Middle/Bottom (5):  St Edmund of Abingdon (also of Canterbury).

Bottom (5):  Sir George Bowyer QC., MP., Knight of Malta


1. St Ubaldesca (Virgin of the Order of Malta): St Ubaldesca was born to a humble farming family, and at an early age she resolved never to refuse the requests of the unfortunate. She entered the Order of Malta. As a nun, she gave the poor and the sick whatever she could. When she had nothing to give, she offered at least the comfort of her smile, paying close attention to their tales of trouble with fraternal understanding. She worked for 55 years in the infirmary attached to the monastery at Pisa. She died on 28th May 1206.

2. St John the Baptist (or of Jerusalem): He is the patron of the Order of Malta or Jerusalem, and as he is a very well-known figure, it is unnecessary to add anything in these short notes.

3. St Hugo (Religious of the Order of Malta): Though neither St Hugo’s origins or date of birth are known, he is one of the most highly venerated saints of the Order. He was Commander at Genoa and administered the hospital there. Despite his high position, he worked tirelessly for the poor, giving them food, money, spiritual comfort and brotherly love. According to a contemporary portrait of the saint made when he was still alive, we know that he was a thin, small man, but with a very big heart. He is believed to have died in 1233.

4. Blessed Raymund du Puy (Successor of Blessed Gerard and first Master of the Order of St John of Jerusalem): Born, it is said, in the Dauphine, Blessed Raymund was the first to assume the title of Master of the Hospital of St John of Jerusalem. He also introduced among the religious, the triple division of chaplains, knights and serving brothers. The hospital prospered under his stewardship and several popes confirmed the Order’s aims, particularly Innocent II who, in 1130, ordered that the red banner with a white cross be carried into battle.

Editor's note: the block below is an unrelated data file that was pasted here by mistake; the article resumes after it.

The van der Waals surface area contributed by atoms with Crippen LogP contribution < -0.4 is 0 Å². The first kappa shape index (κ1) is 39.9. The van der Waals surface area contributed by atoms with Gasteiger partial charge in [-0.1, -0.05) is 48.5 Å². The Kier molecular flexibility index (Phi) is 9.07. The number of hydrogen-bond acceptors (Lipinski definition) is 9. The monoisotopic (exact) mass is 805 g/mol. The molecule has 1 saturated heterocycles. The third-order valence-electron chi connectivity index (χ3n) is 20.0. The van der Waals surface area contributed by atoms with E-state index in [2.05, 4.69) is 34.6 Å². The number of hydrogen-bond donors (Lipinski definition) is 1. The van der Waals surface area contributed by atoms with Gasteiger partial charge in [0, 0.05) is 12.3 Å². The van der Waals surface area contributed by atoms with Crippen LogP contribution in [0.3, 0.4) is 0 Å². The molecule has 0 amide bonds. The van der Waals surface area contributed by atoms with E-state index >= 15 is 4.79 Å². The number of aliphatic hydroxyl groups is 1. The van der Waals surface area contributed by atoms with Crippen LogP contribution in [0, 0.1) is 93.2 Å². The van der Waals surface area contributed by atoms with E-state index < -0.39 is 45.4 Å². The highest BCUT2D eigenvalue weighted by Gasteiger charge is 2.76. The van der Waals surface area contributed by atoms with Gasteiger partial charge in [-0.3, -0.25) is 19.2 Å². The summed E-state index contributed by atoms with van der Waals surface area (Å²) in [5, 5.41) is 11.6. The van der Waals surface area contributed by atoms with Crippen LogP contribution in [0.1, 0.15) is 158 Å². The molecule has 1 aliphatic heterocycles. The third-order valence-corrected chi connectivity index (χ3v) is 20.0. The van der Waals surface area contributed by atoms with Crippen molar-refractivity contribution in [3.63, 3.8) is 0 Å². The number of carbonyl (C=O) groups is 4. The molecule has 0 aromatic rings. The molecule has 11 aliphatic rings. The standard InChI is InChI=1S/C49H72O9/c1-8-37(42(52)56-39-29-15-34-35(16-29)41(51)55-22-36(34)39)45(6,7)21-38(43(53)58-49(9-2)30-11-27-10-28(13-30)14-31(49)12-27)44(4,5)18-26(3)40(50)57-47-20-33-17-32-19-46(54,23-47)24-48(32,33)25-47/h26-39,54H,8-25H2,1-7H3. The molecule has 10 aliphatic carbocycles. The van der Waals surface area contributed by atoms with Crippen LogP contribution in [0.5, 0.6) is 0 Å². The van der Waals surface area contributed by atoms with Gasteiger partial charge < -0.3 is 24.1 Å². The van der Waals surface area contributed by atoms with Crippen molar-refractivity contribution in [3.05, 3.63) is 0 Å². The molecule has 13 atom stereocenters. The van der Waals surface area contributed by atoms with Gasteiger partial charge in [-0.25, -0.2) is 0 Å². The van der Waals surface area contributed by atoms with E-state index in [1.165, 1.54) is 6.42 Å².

6. St Toscana (Religious of the Order of Malta): She was born in Zevio near Verona in Italy, in about 1250 and married a man from Verona, Albert Canoculi, with whom she began to do remarkable work for the poor. After her husband’s death, she sold all that she owned and became a nun in the Order of St John of Jerusalem, where she devoted her life to prayer and caring for the sick. She died on 14th July 1344.

7. St Fleur of Beaulieu (Virgin of the Order of Malta): Fleur, or Flora, was born about 1300 at Maurs in the south of France, and at the age of 13 entered the monastery of the Sisters of St John of Jerusalem at Beaulieu, near to Cahors. Here she devoted herself to caring for the poor and the sick in the hospital attached to the monastery. She died in 1347 and her relics are still in the nearby church at Issendulas.

8. Blessed Gerard (Founder of the Order of Malta): It is not certain whether Gerard came from present day Italy or France. He went to Jerusalem, and there he established a hospice for pilgrims and the sick, next to the Church of St John. To maintain his work, he founded a religious community governed in accordance with the Rule of St Augustine. On February 15th 1113, the Order was solemnly approved by Pope Paschal II.

9. St Nicasius (Martyr of the Order of Malta): One of the Kameti family (later known as de Burgo), he was born in Sicily in 1135. He became a knight of the Order of St John, fought as one of the defenders at the siege of Acre in Palestine and was captured and beheaded there in 1187 with many others, including, it is said, his brother Ferrandino, because he would not convert to Islam.